Review: Nature Boy: The Photography Olaf Petersen

Reviewed by Paul Simei-Barton

Nature Boy: The Photography of Olaf Petersen probably stands as one of the most thorough and comprehensive monographs on a New Zealand photographer and one hopes it will inspire similar studies of the numerous photographic artist who have helped to forge our visual heritage.

On the ocean side of the Waitakere ranges the raw forces of nature sweeping in from the Tasman Sea generate a palpable sense of connection with the natural world. For Olaf Petersen, Auckland’s West Coast provided an inexhaustible source of inspiration, driving a life-long passion for photographing the wild beauty of this untamed environment.

His achievements are chronicled with archival thoroughness in Nature Boy - a handsomely designed monograph from Auckland University Press which supports an exhibition, now on, at Tāmaki Paenga Hira Auckland War Memorial Museum.

Born in 1915 to Scandinavian immigrant parents and raised on a dairy farm in Swanson, Petersen’s interest in photography was aroused at an early age as he watched his mother processing glass-plate negatives in a makeshift darkroom in their farmhouse pantry.

Shaun Higgins’ biographical essay details how Petersen learnt the craft of photography in the camera clubs which were enormously popular in the post-war years. While enjoying success at Photographic Society competitions and A&P Show exhibitions, he made the transition from enthusiastic hobbyist to self-employed professional, supplying pictures to the Weekly News and photographing weddings and social events for the Swanson community.

Andrew Clifford contextualises Petersen’s photographic work with comparisons to artists like Frank Hofmann and Theo Schoon who pioneered the modernist aesthetic in New Zealand photography. While there are some clear stylistic similarities, Petersen seldom stepped outside of the conventions governing Photographic Society exhibitions. His press work is compared to Marti Friedlander’s documentary studies and though they both produced striking images of kuia with moko kauae, Petersen never really developed the highly personalised viewpoint that makes Friedlander’s photos so distinctive.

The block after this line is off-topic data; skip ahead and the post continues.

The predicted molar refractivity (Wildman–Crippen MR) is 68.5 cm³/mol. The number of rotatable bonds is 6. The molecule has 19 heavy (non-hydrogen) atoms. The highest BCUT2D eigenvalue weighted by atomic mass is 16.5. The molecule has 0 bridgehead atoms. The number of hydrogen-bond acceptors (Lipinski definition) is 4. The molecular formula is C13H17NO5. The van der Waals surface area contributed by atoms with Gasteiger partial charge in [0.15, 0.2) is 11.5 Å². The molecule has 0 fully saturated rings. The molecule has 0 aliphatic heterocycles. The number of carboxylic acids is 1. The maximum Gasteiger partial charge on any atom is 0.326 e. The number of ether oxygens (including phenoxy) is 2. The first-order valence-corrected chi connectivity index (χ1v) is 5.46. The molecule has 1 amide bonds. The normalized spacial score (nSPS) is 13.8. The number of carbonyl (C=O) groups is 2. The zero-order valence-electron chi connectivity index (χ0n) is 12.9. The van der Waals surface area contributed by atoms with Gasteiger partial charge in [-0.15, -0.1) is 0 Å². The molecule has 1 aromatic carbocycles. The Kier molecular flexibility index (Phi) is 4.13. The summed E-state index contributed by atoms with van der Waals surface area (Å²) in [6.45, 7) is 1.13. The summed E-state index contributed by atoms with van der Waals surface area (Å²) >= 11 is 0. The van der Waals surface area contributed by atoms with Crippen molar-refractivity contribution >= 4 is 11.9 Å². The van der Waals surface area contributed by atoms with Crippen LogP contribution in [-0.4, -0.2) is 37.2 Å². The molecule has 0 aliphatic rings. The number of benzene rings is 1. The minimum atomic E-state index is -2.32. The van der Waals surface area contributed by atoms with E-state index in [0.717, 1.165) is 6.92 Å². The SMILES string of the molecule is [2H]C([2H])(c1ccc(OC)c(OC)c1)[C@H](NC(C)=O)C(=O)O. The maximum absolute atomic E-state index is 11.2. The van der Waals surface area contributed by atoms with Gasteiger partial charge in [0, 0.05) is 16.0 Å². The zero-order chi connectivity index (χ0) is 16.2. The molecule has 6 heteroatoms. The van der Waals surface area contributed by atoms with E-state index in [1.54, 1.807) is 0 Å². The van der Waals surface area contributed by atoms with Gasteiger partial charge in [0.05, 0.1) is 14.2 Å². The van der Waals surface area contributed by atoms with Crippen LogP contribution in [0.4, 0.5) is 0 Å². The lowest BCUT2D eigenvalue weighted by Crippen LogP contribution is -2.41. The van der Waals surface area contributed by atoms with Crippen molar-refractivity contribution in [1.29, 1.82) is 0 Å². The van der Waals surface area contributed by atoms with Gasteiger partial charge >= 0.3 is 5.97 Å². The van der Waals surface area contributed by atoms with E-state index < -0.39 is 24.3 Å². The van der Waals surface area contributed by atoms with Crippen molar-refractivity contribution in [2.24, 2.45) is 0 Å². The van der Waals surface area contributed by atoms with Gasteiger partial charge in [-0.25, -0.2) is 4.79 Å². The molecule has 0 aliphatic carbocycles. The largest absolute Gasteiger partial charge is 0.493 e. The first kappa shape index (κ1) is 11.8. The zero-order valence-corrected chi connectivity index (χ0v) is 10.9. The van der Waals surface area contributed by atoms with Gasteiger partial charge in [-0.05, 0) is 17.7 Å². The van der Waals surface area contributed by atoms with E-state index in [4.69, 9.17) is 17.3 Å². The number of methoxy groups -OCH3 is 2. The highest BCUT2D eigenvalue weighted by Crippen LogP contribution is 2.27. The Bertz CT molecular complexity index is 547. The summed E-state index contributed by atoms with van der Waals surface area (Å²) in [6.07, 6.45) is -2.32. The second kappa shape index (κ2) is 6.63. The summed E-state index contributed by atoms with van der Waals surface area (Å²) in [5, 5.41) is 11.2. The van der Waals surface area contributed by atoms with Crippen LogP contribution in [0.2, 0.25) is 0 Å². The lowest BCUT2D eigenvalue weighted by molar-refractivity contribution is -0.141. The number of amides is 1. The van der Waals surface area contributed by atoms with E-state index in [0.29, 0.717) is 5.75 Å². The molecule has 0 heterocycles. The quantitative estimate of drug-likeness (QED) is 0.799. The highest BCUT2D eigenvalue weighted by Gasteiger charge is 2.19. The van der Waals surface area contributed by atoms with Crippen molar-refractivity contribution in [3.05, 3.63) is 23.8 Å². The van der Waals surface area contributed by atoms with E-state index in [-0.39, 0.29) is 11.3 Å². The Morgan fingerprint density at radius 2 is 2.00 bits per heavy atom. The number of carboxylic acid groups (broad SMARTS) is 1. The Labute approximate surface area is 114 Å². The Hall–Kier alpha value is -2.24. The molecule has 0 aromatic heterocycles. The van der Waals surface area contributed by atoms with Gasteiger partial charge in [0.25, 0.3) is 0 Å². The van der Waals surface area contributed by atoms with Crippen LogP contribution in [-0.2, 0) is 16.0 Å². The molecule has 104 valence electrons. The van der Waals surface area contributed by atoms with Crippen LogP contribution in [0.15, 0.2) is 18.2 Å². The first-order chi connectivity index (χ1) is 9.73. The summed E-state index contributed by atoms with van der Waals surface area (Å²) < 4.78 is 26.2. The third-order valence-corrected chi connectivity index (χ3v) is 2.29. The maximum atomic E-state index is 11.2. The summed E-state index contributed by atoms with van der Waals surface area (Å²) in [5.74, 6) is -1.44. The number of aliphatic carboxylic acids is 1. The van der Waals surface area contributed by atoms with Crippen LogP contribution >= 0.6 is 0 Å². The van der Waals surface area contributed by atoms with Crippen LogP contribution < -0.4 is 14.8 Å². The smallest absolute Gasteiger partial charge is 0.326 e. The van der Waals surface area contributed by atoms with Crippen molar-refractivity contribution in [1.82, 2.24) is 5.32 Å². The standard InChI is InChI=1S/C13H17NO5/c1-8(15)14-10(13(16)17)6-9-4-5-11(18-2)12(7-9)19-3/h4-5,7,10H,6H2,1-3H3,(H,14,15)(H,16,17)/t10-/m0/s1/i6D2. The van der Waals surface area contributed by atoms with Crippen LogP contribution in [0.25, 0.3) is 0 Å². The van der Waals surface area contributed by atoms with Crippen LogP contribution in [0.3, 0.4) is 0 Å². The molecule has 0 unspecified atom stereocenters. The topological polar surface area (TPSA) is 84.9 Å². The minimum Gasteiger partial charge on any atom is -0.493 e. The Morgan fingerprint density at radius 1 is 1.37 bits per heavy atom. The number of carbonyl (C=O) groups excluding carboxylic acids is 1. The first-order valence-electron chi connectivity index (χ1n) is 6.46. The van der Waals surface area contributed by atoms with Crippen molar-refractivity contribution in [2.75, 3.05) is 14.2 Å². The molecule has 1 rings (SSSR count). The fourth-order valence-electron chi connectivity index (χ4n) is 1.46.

The photographic societies supplied the principal means for exhibiting Petersen’s work and his approach to photography is probably best understood within this context. His landscape images, which often exclude the horizon line to emphasise the abstract qualities of line, shape and texture, demonstrate how camera clubs responded to the winds of change blowing through all aspects of 1960s’ New Zealand life. High contrast prints were suddenly all the rage and 19th century pictorial conventions were cast aside as photographic salons absorbed the influence of photographers like Edward Weston and Minor White whose images featured in popular international photographic magazines.

This is not to say Petersen’s work lacks merit. His photos express an intimate affinity with the West Coast environment and his best work, which almost always features sand, deserves to stand alongside our iconic images of the New Zealand landscape.

Writing about his own photography Petersen once commented, ‘‘- got sand on the brain!” He revisited the subject incessantly and accumulated a substantial body of work simply by responding to the changing moods of his local West Coast beaches. The ever-shifting expanses of mineral rich sand provide a dramatic field for the play of light and dark, revealing the intricate textures of wind-sculptured ridges and at times recording the impact of human activity, as shown in the tangled mess of tire tracks left by cars racing towards the once abundant toheroa beds at the northern end of Muriwai.

The vast array of mobile sand dunes surrounding Lake Wainamu, near Te Henga, yielded some of Petersen’s most memorable photos including the remarkable image of three children and a dog walking beneath a towering bank of sand, moulded into rarely seen cylindrical forms which rise above the children like the trees of an enchanted forest.

In a similar vein, Foto Finish shows four children scrambling up the vertiginous face of an enormous dune, their weirdly elongated shadows plummeting across the rhythmically striated surface of the sand. A more pensive mood is evoked in Holiday with two children resting in the sand, their bodies merging into an undulating, softly focused field of delicate grey tones.

These photos will conjure up cherished memories for those who have been lucky enough to enjoy care-free holidays or weekend visits, soaking up the unspoiled beauty of Auckland’s West Coast beaches. The book includes brief memoirs from Sarah Hillary and Sandra Coney, both of whom were photographed by Petersen as children and their recollections build a vivid picture of a colourful character who was deeply embedded in the West Coast community.

Kirstie Ross discusses Petersen’s involvement with New Zealand’s vibrant tramping club sub-culture and records the way he applied his photographic skills to various scientific studies of the natural environment. For many years Petersen was unofficial photographer for the influential Auckland University Field Club and his archive of photographs documenting their numerous field trips will be a valuable resource for New Zealand’s social and scientific history.

Nature Boy probably stands as one of the most thorough and comprehensive monographs on a New Zealand photographer and one hopes it will inspire similar studies of the numerous photographic artist who have helped to forge our visual heritage.

Reviewed by Paul Simei-Barton